ROTIMI Amaechi, minister of transportation, has disclosed that the Federal Government has approved an Integrated National Security Strategy, INSS, for the Nigerian maritime sector. The strategy which will be implemented in collaboration with other countries in the Gulf of Guinea, GoG, is aimed to stem the tide of insecurity on the region’s territorial waterways.
Amaechi, who made this known during a paper presentation titled; “Nigeria’s role in responding to the causes and consequences of maritime insecurity” at the Royal Institute of International Affairs, Chatham House, London, stated further that the Nigerian Maritime Administration and Safety Agency, NIMASA, is already implementing a comprehensive maritime strategy in collaboration with other partners in order to enhance the fight against piracy attacks in the region.
Accordingly, he hinted the audience that “In pursuit of this objective, the President of the Federal Republic of Nigeria visited Malabo in Equatorial Guinea last year, where the two countries signed an agreement on the establishment of combined Maritime Policing and Security Patrol committee to enhance the security of the Gulf of Guinea and help curb maritime crimes like piracy, crude oil theft and smuggling”.
Also, Amaechi noted that NIMASA has established a command and control centre for enhanced situation awareness, response capability, law enforcement and regional cooperation amongst others, all geared towards an enhanced water security and by extension, the entire nation.
The Minister also used the opportunity to assure the international community that the anti-piracy bill which is currently before the national assembly will hopefully be passed before the end of this legislative year.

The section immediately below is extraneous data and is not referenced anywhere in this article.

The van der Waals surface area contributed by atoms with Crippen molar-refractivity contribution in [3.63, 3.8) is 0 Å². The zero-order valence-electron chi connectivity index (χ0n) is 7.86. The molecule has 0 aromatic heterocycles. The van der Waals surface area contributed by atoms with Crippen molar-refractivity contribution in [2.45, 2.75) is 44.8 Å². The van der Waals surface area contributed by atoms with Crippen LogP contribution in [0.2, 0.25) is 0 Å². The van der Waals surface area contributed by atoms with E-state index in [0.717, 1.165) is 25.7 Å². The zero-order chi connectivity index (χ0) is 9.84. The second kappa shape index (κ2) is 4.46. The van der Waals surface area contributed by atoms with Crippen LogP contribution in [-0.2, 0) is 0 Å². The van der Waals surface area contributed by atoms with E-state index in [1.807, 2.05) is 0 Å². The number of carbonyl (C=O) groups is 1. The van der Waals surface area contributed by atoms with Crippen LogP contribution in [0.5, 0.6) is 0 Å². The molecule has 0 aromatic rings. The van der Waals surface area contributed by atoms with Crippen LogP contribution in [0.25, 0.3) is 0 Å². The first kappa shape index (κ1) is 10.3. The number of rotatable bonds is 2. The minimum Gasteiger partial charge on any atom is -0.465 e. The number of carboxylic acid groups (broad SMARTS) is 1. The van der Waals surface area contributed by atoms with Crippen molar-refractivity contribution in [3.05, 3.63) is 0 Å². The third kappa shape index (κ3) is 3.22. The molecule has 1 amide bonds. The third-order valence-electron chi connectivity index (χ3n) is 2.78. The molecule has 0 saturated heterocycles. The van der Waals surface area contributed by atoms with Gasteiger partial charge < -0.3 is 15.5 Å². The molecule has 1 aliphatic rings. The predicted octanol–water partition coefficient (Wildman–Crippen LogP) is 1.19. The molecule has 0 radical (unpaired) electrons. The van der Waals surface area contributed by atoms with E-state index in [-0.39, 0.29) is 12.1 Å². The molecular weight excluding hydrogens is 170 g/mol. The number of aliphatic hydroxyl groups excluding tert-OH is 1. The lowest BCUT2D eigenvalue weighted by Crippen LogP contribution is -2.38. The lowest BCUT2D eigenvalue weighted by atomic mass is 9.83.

On his part, Dakuku Peterside, director general of the Nigerian Maritime Administration and Safety Agency, NIMASA, who also delivered a paper at Chatham House, titled; “The problem of maritime insecurity in the Gulf of Guinea is real…”, noted that the Agency through collaboration with other relevant government bodies is leaving no stone unturned in ensuring zero tolerance to all forms of piracy and illegalities on the nation’s territorial waterways and the entire Gulf of Guinea.
The director general, DG also, noted that the Federal Government of Nigeria has adopted a multi-dimensional interventional approach to tackle the issues relating to piracy namely; legal/legislative approach; through the pushing of the enactment of the anti-piracy law, proper policy framework; through presidential intervention on maritime security to build regional coalition and corporation, regulatory and operational approach; through effective enforcement of port and flagged state control and a Memorandum of Understanding (MoU) with the Nigerian Navy and Air Force to increase response capacity amongst others.
He also highlighted four strategic pillars the Agency has adopted for tackling the issue of piracy tagged; “Total Spectrum Maritime Strategy” namely; situational awareness, law enforcement, response capability and regional cooperation all aimed at achieving a virile and robust maritime sector.
Peterside, who is the current chairman of the Association of African Maritime Administrations, AAMA, also assured the international community that NIMASA will continue to collaborate with other relevant bodies both locally and internationally in order to realize its vision of a prosperous maritime sector in Nigeria and the West and Central Africa Sub-Region.
While calling for continuous collaboration amongst partners across continents, the NIMASA director general noted that improved profiling and information sharing on maritime criminality and illegality, enhanced maritime domain awareness and surface to air patrol capabilities, functional legal framework, integration of national inter-agency efforts, youth empowerment programmes amongst others are factors that can help bring solutions to the issues surrounding insecurity in the maritime space.
The Royal Institute of International Affairs, Chatham House, is an independent policy institute based in London with a mission to help build a sustainably secure, prosperous and just world.
The institute engages governments, the private sector, civil society and its members in open debates and private discussions about the most significant developments in international affairs. Each year, the institute runs more than 300 private and public events: conferences, workshops and roundtables in London and internationally with partners. The convening power of the institute attracts world leaders and the best analysts in their respective fields from across the globe.
– Jan. 25 2018 @ 17:53 GMT